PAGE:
Every once in a while I get an email from someone who is in the middle of reading MHB for the first time, and they either want to tell me their whole story or feel under represented in some ways. Recently, this was the case with Corey, who wanted people to know that (1) gay crossdressers exist, and (2) a little bit more about their experience.
In Corey’s own words:
Being a homosexual man, who believes he is really a woman, it should therefore follow that I am a heterosexual female. Even when I would go to gay bars in my late teens (errr…I mean after I was 21!) I wasn’t attracted to anyone, really. I never got “picked up” or “cruised.” (Yuck.)
I am very lucky I found my husband when I was 21. No, he wasn’t nor isn’t anyone’s ideal of masculinity, yet he also isn’t flamboyant. (Think Niles Crane, and you get the idea.) He and I have been together for just over 25 years. He’s amazing. He works hard. He’s the funniest person I’ve met. He’s good-looking. He’s all the things a husband should ideally be. I’m a lucky man.
But therein lies my problem. He and I have not had sexual contact with each other in 11 years. It’s like both of our libidos died at the same time. But all that time, I was still crossdressing whenever I could. He knew about this. I told him before he moved in with me that I liked women’s lingerie. Exactly as you describe, at first he thought it was fun and a bit taboo.
As the years went by, I could see his acceptance turn to mild tolerance. Then, came the stony silences. At this time, I had rotated out my boxers and briefs for panties, until the drawer looked like a display at Victoria’s Secret. He knew I wore panties underneath my male clothing. He hated that. He was always worried that someone would see. Eventually, I purged my drawer and returned to boxer briefs.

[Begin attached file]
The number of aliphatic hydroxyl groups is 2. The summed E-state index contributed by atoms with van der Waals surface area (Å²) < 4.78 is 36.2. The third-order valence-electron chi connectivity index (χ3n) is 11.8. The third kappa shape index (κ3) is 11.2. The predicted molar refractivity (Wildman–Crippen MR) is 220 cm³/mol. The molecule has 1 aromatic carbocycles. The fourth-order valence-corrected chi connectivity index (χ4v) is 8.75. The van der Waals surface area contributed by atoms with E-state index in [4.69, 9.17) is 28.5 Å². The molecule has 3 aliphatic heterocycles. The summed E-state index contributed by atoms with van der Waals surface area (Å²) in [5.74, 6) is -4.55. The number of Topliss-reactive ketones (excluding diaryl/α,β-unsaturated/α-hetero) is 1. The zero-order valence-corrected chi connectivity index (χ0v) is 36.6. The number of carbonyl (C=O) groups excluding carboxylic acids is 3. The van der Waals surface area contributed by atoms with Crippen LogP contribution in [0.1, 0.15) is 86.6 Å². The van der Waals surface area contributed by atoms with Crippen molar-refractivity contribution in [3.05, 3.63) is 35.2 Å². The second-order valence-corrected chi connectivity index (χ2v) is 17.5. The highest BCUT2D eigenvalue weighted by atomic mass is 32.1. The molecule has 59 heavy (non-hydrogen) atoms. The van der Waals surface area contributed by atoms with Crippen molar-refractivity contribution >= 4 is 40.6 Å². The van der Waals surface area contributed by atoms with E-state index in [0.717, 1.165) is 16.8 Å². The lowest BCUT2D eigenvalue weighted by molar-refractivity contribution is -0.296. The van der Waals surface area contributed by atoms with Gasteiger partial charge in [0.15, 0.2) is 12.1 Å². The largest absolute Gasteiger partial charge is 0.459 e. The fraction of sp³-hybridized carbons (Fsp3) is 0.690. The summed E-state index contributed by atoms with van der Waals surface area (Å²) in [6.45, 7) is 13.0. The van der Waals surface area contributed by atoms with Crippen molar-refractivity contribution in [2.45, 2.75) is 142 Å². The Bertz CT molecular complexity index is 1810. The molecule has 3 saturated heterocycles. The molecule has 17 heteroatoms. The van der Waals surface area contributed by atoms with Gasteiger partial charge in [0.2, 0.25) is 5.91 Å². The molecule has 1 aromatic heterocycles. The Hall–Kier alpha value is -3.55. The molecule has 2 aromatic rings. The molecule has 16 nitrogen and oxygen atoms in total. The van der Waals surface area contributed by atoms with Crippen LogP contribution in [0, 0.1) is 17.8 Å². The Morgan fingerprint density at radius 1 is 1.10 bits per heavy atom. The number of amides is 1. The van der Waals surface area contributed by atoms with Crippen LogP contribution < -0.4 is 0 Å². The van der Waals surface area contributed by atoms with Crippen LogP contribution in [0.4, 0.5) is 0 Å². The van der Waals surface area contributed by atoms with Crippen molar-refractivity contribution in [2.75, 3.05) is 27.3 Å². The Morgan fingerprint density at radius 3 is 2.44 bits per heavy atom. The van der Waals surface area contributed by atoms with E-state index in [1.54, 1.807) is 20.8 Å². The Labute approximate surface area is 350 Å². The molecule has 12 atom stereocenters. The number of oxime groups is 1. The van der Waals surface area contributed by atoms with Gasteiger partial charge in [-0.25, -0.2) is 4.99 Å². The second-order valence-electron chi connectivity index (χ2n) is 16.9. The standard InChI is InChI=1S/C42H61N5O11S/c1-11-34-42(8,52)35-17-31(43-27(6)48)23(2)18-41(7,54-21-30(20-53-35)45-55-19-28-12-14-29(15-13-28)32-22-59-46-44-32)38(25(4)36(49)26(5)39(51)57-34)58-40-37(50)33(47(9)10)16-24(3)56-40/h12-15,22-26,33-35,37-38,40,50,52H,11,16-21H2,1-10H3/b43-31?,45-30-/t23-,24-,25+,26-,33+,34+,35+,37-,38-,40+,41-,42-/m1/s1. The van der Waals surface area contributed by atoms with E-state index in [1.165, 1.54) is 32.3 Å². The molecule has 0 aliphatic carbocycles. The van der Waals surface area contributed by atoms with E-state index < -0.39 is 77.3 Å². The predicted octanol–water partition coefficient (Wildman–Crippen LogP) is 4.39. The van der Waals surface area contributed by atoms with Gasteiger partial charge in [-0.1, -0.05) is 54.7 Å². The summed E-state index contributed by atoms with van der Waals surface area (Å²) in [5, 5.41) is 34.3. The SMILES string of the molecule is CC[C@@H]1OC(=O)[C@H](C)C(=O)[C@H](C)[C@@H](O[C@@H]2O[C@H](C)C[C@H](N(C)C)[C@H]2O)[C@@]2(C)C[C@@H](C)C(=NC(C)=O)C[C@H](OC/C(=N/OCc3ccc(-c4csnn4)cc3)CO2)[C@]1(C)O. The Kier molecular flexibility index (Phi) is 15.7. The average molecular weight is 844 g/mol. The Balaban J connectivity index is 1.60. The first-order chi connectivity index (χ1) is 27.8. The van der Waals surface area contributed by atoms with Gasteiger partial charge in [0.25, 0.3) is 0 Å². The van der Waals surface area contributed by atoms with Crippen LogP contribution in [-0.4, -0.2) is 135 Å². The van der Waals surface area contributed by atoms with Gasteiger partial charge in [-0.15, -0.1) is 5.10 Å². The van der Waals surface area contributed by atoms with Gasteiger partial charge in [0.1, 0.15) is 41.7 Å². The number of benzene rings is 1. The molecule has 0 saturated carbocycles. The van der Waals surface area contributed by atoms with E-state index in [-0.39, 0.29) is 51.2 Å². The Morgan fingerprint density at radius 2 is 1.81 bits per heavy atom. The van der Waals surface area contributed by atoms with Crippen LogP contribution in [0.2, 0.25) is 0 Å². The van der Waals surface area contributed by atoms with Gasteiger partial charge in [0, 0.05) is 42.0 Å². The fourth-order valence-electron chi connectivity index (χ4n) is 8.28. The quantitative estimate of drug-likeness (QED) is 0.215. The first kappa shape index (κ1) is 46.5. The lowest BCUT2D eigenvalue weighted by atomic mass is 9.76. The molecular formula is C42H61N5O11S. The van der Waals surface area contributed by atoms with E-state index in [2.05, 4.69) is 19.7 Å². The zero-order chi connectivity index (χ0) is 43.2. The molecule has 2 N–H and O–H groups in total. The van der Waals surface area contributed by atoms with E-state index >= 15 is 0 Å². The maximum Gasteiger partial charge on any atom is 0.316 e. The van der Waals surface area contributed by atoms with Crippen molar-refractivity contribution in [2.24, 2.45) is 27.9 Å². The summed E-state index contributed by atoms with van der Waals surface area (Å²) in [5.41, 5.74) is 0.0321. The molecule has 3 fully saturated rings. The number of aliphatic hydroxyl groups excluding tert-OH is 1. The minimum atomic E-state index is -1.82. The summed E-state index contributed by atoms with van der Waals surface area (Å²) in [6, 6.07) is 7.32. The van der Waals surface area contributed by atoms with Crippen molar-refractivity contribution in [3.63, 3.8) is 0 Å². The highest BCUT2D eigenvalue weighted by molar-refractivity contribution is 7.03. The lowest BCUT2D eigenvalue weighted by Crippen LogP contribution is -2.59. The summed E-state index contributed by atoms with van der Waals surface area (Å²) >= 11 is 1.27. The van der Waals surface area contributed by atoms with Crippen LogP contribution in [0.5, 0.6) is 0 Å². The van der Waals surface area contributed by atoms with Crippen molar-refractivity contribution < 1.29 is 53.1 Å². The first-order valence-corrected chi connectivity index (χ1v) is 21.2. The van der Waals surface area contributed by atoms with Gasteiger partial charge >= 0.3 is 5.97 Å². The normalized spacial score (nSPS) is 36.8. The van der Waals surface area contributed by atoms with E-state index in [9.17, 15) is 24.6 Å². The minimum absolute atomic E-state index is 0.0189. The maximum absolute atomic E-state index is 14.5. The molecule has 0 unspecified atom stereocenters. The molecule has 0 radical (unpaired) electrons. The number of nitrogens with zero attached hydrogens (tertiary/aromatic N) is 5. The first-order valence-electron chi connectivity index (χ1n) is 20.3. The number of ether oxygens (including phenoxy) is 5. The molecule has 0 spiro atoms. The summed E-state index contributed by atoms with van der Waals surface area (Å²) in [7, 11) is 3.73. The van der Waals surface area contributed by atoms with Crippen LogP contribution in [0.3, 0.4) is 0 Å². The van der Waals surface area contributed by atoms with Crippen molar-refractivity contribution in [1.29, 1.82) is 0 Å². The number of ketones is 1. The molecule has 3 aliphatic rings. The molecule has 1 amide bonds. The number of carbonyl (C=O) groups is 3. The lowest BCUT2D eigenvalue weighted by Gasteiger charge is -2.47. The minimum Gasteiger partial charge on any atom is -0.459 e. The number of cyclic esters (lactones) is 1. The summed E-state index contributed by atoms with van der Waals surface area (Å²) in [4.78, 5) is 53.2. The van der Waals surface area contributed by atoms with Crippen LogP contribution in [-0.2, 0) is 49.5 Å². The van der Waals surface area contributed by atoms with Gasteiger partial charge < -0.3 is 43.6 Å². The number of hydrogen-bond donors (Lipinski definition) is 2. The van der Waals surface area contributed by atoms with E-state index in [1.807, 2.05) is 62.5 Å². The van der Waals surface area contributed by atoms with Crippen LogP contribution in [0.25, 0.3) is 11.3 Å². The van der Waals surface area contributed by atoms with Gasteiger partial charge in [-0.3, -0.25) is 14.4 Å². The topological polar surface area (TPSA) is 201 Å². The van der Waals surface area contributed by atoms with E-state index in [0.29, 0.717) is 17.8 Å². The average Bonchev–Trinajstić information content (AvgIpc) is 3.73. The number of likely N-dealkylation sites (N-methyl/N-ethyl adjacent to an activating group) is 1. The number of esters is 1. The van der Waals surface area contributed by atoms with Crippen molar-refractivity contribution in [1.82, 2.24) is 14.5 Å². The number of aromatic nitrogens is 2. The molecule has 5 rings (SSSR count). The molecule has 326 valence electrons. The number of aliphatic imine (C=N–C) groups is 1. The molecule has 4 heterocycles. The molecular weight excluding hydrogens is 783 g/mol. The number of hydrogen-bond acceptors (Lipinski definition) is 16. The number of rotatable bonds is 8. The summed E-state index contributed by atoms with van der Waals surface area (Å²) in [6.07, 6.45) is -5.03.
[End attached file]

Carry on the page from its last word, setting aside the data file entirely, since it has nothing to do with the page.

But a weird thing happened about 16 months ago. My libido came to life! With that change, my desire for women’s clothing and lingerie skyrocketed. I acquired all new panties, pantyhose (like your husband, I do not wear stockings). Now I am wearing bras, and camisoles, too. I used to consider myself an “underdresser.” Now, I want to be more open. I’ll purposely wear a plain white women’s Old Navy oxford with a dark blue satin camisole underneath. I’ll walk around downtown Chicago and unbutton my blouse down to my waist, revealing the blue satin underneath. I get mani/pedis with soft pink polish. I cut and dyed my hair in a more androgynous look.
Then it hit me. I’m transgender. All my life, I’ve been the wrong sex. Finally, everything made sense. It explains what I’ve been feeling. Crossdressing was never simply a sexual thrill. It has always just felt right, as the cliché goes. I’ve been doing it since I was 5, and that’s only as far back as I can remember.
Yet, the huge problem remains. I love my husband with all my heart. But I know that he’s simply not attracted to me sexually. It sounds harsh, but it actually goes the other way, too. I’m not attracted to him. Why is this? The best answer I can come up with is that I’m attracted to straight men. My husband is gay. He’s attracted to homosexual men. I’m a heterosexual girl.
Does any of this make sense? Where can I go, other than my therapist, to get answers? I believe there’s a solution, and that involves an open relationship. On one hand, that might solve everything. On the other hand, it scares me to death.
Yes, most crossdressers are hetero males. But just like the general population, there’s a percentage of those males who are gay. And of those, there’s a fraction that I believe I fit in with; gay men who are really women who want a man who isn’t gay. My husband doesn’t want to have sex with a man who believes he is a woman, and dresses the part. He wants to be with a man.
So…what is the answer? I haven’t figured it out. I do know that surgery and ‘coming out’ AGAIN is not what I want to do. I want to keep my parts the way they are.
And I know this is an unusual case. But maybe…maybe it’ll help CDs or spouses realize, “Hey. It could be worse.”
That’s intended as a joke. With the help of people like Helen Boyd, I know I can make it through this.